But then why do so many buy into the desire to become better by achieving better results? Looking the other way when you factor in all the effort needed, the pressure it puts you under, and the stress becomes entangled in the smallest of smallest minutiae. And what happens when you reach your very own plataeu and can go no further -what then? Sold into it enough to buy more books, looking for the answer there?

Trust me sweetheart -it’s really not worth it. And above all else, isn’t it you leading your own life. Isn’t it you who chooses who and what to listen to.

Just go back to the very beginning and decide that improvement is not important but the pleasure you gain from playing is, and stays so.

I’m not so great over the board -I’m really not. But I know all too well that being a club player I can put 200 ELO points on my rating quite easily if I put the effort in and slog away. Most, if not all of us could. But not all of us fall prey to the sales pitch that comes along with it…

In order to avoid the road to ruin, head for the path to pleasure and forget about how good you are.

You could argue that eventually it becomes inevitable anyway. Most who hit retirement have already abandoned the latest theory as they are in the process of winding down, and sooner or later we all wind down. As mentioned in a previous post, you may define yourself in accordance with the institute or playing premises you are a part of instead, and just keep it as that if you so wish.

There is no road to ruin down that path. No pressure, no stress, and nothing to lose also.

Since it’s your life, it’s up to you but you should be able to clarify why you play and what you want out of it. And that answer really ought to be personal, decided upon by you with your own decisions made. Rather than something espoused by a literary genre you attached yourself to unwittingly. Ultimately it’s your call, and how rationally informed your decisions are, only you can answer. All I can do is put a few pointers along the way.

You have choices although. You may not realise this but you do. The abandonment of improvement and the stigmata of it’s uncompetitiveness will, once overcome, point you in a different direction. Maybe then, just maybe, you might even thank me for the pointers in play here -as always it’s your call.

And should you define all this as a leap of faith, one which you do not feel ready for, seek out the members of your club who are not interested in studying chess, and bringing along the baggage of chess theory. See how they are in your club and learn from them. You might one day call them ;the happy bunch’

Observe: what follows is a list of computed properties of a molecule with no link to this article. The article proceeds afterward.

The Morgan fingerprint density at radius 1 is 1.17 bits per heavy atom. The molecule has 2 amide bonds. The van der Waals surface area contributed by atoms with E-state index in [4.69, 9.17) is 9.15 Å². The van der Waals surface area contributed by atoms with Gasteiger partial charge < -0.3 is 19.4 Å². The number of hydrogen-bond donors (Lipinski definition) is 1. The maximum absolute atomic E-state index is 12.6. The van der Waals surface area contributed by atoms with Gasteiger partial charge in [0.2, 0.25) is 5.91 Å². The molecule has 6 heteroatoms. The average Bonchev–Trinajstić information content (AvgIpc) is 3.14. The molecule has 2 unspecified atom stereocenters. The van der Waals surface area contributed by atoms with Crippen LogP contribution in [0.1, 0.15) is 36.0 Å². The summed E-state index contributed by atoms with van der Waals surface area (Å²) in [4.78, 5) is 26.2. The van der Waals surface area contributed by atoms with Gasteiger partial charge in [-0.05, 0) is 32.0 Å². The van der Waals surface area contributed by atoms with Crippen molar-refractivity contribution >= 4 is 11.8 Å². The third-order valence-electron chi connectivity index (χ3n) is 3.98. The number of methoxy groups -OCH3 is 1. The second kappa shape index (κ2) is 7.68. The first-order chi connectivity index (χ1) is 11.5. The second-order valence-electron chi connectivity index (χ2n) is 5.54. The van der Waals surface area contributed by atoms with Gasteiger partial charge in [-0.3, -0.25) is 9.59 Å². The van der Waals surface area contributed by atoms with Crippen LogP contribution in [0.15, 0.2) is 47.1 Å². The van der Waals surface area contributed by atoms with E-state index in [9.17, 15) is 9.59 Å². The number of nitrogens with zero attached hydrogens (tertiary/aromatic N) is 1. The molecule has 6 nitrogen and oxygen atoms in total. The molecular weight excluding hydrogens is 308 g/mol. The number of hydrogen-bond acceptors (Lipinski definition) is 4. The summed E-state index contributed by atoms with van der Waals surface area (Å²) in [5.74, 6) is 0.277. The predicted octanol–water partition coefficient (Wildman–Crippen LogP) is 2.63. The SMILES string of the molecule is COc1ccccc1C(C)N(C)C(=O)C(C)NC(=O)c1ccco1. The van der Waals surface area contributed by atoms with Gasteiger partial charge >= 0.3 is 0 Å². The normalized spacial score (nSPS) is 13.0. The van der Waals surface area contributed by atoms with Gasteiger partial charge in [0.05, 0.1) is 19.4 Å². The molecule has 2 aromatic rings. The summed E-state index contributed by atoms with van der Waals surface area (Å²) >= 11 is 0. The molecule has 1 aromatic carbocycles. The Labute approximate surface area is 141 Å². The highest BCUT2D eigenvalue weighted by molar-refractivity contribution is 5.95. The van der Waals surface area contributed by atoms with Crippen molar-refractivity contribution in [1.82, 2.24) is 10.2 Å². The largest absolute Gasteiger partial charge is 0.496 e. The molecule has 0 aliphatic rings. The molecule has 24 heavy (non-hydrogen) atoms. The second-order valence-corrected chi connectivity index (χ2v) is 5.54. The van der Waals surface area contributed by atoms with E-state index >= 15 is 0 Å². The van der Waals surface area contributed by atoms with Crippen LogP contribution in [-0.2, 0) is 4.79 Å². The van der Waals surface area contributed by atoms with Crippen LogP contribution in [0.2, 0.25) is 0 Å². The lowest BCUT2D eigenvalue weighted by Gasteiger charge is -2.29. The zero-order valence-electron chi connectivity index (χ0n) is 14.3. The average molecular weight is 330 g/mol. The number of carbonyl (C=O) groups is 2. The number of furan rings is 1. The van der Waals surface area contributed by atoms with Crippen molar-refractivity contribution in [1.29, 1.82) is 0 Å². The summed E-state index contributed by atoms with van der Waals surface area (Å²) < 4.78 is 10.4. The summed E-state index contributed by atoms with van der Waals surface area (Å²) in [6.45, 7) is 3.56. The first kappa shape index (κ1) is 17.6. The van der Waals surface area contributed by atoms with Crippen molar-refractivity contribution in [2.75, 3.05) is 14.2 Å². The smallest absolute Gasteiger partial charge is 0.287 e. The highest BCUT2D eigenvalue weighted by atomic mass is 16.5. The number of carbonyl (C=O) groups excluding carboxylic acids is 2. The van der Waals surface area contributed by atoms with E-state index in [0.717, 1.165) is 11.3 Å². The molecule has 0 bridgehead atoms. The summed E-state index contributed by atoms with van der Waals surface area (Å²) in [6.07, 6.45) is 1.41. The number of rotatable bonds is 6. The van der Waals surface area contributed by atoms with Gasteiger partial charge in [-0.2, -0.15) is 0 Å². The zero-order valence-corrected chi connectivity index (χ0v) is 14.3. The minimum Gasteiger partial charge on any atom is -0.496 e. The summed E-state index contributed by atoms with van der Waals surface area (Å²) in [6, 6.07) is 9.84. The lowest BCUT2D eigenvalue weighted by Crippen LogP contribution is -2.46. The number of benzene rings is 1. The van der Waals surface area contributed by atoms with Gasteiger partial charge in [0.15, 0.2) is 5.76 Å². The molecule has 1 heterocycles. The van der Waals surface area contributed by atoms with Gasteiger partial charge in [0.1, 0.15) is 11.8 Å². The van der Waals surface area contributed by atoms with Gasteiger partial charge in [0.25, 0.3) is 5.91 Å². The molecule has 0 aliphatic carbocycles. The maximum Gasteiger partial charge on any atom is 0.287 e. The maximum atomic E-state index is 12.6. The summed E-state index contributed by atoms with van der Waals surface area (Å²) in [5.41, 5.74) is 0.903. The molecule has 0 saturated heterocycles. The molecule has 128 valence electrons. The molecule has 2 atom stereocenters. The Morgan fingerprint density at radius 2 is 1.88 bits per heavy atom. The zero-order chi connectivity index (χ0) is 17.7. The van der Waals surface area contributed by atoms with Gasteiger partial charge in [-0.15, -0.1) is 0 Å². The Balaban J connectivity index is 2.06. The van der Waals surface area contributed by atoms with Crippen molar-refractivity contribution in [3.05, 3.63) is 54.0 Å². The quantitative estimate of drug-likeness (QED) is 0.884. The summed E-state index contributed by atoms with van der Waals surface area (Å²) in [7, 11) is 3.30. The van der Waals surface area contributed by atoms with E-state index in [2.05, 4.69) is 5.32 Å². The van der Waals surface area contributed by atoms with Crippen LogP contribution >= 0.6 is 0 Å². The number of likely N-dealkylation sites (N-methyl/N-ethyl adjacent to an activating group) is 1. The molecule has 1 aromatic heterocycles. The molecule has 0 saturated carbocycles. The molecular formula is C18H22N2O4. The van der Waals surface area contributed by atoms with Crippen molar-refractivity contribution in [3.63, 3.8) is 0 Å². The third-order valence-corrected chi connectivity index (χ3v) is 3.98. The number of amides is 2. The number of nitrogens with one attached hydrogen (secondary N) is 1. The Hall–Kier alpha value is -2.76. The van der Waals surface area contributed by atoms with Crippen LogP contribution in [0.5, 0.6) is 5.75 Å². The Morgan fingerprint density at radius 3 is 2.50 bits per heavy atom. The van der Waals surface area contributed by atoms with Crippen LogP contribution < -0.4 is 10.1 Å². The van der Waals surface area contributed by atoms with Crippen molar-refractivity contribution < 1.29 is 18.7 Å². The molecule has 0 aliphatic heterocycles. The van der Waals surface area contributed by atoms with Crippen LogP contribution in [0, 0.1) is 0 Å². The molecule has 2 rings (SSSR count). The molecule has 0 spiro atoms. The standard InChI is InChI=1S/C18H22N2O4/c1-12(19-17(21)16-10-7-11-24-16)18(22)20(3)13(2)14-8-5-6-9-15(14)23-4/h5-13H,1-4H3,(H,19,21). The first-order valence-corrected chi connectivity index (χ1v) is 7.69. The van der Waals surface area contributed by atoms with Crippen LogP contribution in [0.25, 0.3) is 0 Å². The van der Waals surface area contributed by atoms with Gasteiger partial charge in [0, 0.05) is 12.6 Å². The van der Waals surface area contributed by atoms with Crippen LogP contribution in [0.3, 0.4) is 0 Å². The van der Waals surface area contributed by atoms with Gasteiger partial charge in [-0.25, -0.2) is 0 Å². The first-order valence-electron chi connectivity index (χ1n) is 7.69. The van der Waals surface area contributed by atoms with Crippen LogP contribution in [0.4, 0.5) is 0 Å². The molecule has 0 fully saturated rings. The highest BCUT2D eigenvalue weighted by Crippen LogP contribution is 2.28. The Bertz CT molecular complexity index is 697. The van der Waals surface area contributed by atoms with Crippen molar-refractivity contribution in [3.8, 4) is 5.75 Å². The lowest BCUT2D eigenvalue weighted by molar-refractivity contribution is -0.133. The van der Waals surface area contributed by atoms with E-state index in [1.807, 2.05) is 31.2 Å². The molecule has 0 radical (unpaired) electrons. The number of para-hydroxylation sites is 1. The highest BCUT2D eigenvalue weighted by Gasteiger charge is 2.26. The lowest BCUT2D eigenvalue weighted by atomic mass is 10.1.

Lastly, Mark’s mystery question about that post:

There is a line in the post which is directly taken from this truly wonderful cover song. Can you guess what it is?


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Den Ken 13

Dear Ken, your on line agony uncle.

Paul, Harpenden

Dear Ken, thank you for reading my letter and taking the time to respond. Last week I played in a match in the Herts. league and during the game I tried to kill myself. I blundered in the opening, losing my queen’s knight. It was such a massive shock to the system, so I just sat there not thinking about the game. I got up, walked out of the club and stood in the middle of the road, waiting for someone to run me over and kill me but no cars or vans came, so I had to go back inside. But I couldn’t go back to my game because I was so ashamed of myself, so I just went to the bar, ordered a pint then glassed someone standing there. Blood everywhere there was. Massive punch up too and I won it, so now I am not sure what to do if I blunder again. Should I kill myself or just attack people instead?

Ken: it’s a messy league that you are in. By the sounds of it you’d be better off in the Beds. league. That’s got a much higher suicide rate than the Herts league, and the players are harder as well, so if you want to glass someone, you will need more practice to win any afters that go on there I can tell you. I suggest you learn how to box if you want to make a name for yourself in that league.

Paul, Hardenden, so what you are saying is I sound more suited to the Beds league than the Herts. league and should play there instead but take up boxing post haste if I do? Basically I should step in the ring before I step into the league clubs there?

Ken: yes, that’s about it. Don’t forget your gumshield on match nights.

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2 years ago.

The two pics below were taken on this day two years ago. It was around that time that I played the opening in question against GM Bogdan.

Petrosian V Spassky 66